I'm a little uncomfortably familiar with the temptation here.  On the excursions run when George Pins had PRR car 120, the 'rule' for the observation platform was, on the honor system, to stay out a few minutes and then 'let someone else get a turn'.  Problem was that any time I got out there I stayed for the duration.   Admittedly no one ever nudged me to comply... but the self-discipline was not quite there (compared with the view at 80mph with Raymond Loewy next to you)...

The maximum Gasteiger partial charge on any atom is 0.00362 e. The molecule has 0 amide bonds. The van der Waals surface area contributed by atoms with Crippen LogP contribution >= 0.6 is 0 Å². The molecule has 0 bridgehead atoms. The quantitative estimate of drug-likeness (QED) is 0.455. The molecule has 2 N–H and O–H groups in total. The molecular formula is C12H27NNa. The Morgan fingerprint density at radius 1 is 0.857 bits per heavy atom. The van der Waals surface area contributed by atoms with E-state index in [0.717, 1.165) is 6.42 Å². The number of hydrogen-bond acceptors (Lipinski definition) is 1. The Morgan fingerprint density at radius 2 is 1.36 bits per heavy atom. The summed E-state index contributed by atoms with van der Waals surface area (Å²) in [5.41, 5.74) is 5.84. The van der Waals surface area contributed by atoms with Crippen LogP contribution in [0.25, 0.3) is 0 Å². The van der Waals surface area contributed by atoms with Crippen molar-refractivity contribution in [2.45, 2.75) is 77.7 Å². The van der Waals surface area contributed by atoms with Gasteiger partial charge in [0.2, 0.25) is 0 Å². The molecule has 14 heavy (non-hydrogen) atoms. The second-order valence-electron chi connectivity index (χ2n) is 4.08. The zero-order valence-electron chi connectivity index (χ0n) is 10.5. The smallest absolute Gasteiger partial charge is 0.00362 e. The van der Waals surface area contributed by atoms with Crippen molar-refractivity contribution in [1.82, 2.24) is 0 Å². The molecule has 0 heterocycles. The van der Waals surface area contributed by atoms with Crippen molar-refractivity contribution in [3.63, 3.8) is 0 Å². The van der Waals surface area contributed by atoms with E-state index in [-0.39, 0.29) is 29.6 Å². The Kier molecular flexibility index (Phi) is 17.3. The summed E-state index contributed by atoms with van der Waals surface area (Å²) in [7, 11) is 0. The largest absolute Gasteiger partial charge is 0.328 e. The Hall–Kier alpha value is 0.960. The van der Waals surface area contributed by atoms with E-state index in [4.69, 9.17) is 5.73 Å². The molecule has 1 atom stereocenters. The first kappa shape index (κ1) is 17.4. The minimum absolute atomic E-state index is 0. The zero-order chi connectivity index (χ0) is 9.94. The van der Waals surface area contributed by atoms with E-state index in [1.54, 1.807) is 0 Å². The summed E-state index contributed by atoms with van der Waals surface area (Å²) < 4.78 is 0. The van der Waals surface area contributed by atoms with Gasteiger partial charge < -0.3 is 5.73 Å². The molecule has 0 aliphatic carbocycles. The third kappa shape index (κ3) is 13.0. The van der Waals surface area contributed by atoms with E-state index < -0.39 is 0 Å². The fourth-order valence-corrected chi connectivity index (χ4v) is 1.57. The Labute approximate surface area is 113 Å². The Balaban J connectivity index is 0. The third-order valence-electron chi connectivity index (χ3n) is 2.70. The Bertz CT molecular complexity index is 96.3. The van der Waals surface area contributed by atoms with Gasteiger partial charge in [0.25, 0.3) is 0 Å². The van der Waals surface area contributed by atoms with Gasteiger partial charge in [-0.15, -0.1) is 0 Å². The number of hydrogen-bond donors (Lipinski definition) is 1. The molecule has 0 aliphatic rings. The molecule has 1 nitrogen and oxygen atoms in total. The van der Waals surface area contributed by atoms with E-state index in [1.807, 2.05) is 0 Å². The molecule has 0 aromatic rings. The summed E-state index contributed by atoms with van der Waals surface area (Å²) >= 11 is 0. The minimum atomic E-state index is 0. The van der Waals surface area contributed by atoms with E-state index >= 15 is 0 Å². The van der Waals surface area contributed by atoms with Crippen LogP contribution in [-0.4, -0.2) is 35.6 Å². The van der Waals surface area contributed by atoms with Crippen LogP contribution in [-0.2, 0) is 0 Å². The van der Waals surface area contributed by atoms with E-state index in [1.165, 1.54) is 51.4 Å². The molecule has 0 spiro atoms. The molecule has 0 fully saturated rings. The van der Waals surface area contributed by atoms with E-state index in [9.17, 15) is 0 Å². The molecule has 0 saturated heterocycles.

What's happening here  is that 'entitled' people occupy the lounge as if by right, and depend on staff wimpiness to stay... with the most insistent or bullying being the ones that keep the grease.  One suspects there are fair ways to allocate time -- one obvious one being to revive something like a colored seat-check system doing the same thing that periodic tire scrawling on cars at parking meters does.  Take a ticket to be in the lounge car.  Show that ticket to staff when requested, like on light rail.  Photos as with bank transactions catch 'double-dippers' ... use any methods in use for the 'crime' of meter-feeding, supposedly enforced for the same reason of 'give others a chance'  Certainly Amtrak has no apparent lack of crew willing to shove any halfway-reluctant miscreant off a given train without warning for trumped-up reasons: well, here's an objectively provable one.  (The excuse that 'somebody stole my check' won't wash: leave and come back later is always an option if they have a nominal seat reserved for their 'transportation')